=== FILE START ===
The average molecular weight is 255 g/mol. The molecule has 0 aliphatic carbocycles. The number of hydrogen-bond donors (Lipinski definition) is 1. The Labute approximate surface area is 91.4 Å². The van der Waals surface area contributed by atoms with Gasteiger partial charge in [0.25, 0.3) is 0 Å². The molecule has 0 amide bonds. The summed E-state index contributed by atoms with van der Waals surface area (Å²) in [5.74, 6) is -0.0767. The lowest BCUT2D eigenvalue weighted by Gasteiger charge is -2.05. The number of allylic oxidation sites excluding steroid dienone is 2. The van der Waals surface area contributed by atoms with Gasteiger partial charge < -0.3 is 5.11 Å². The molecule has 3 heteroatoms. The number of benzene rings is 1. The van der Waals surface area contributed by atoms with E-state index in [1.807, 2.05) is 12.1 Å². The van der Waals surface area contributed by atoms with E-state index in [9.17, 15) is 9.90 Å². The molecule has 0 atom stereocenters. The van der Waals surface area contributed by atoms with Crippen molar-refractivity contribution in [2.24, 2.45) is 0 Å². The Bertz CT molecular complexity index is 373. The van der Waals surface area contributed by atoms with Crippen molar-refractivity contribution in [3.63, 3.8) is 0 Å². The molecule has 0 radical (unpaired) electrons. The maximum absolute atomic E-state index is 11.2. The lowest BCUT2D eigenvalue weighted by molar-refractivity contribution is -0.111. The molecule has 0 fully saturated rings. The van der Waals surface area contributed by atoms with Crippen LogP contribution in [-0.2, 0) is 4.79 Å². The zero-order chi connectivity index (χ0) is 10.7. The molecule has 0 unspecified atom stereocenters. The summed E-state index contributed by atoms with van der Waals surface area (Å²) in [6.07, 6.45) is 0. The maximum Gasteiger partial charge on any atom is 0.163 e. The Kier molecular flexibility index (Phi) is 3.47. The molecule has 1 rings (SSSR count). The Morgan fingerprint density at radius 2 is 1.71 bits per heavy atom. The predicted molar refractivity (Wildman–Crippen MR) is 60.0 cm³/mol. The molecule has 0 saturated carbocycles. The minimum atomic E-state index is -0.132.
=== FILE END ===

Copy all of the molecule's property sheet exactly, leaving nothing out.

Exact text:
The average molecular weight is 255 g/mol. The molecule has 0 aliphatic carbocycles. The number of hydrogen-bond donors (Lipinski definition) is 1. The Labute approximate surface area is 91.4 Å². The van der Waals surface area contributed by atoms with Gasteiger partial charge in [0.25, 0.3) is 0 Å². The molecule has 0 amide bonds. The summed E-state index contributed by atoms with van der Waals surface area (Å²) in [5.74, 6) is -0.0767. The lowest BCUT2D eigenvalue weighted by Gasteiger charge is -2.05. The number of allylic oxidation sites excluding steroid dienone is 2. The van der Waals surface area contributed by atoms with Gasteiger partial charge < -0.3 is 5.11 Å². The molecule has 3 heteroatoms. The number of benzene rings is 1. The van der Waals surface area contributed by atoms with E-state index in [1.807, 2.05) is 12.1 Å². The van der Waals surface area contributed by atoms with E-state index in [9.17, 15) is 9.90 Å². The molecule has 0 atom stereocenters. The van der Waals surface area contributed by atoms with Crippen molar-refractivity contribution in [2.24, 2.45) is 0 Å². The Bertz CT molecular complexity index is 373. The van der Waals surface area contributed by atoms with Crippen molar-refractivity contribution in [3.63, 3.8) is 0 Å². The molecule has 0 radical (unpaired) electrons. The maximum absolute atomic E-state index is 11.2. The lowest BCUT2D eigenvalue weighted by molar-refractivity contribution is -0.111. The molecule has 0 fully saturated rings. The van der Waals surface area contributed by atoms with Crippen LogP contribution in [-0.2, 0) is 4.79 Å². The zero-order chi connectivity index (χ0) is 10.7. The molecule has 0 unspecified atom stereocenters. The summed E-state index contributed by atoms with van der Waals surface area (Å²) in [6.07, 6.45) is 0. The maximum Gasteiger partial charge on any atom is 0.163 e. The Kier molecular flexibility index (Phi) is 3.47. The molecule has 1 rings (SSSR count). The Morgan fingerprint density at radius 2 is 1.71 bits per heavy atom. The predicted molar refractivity (Wildman–Crippen MR) is 60.0 cm³/mol. The molecule has 0 saturated carbocycles. The minimum atomic E-state index is -0.132.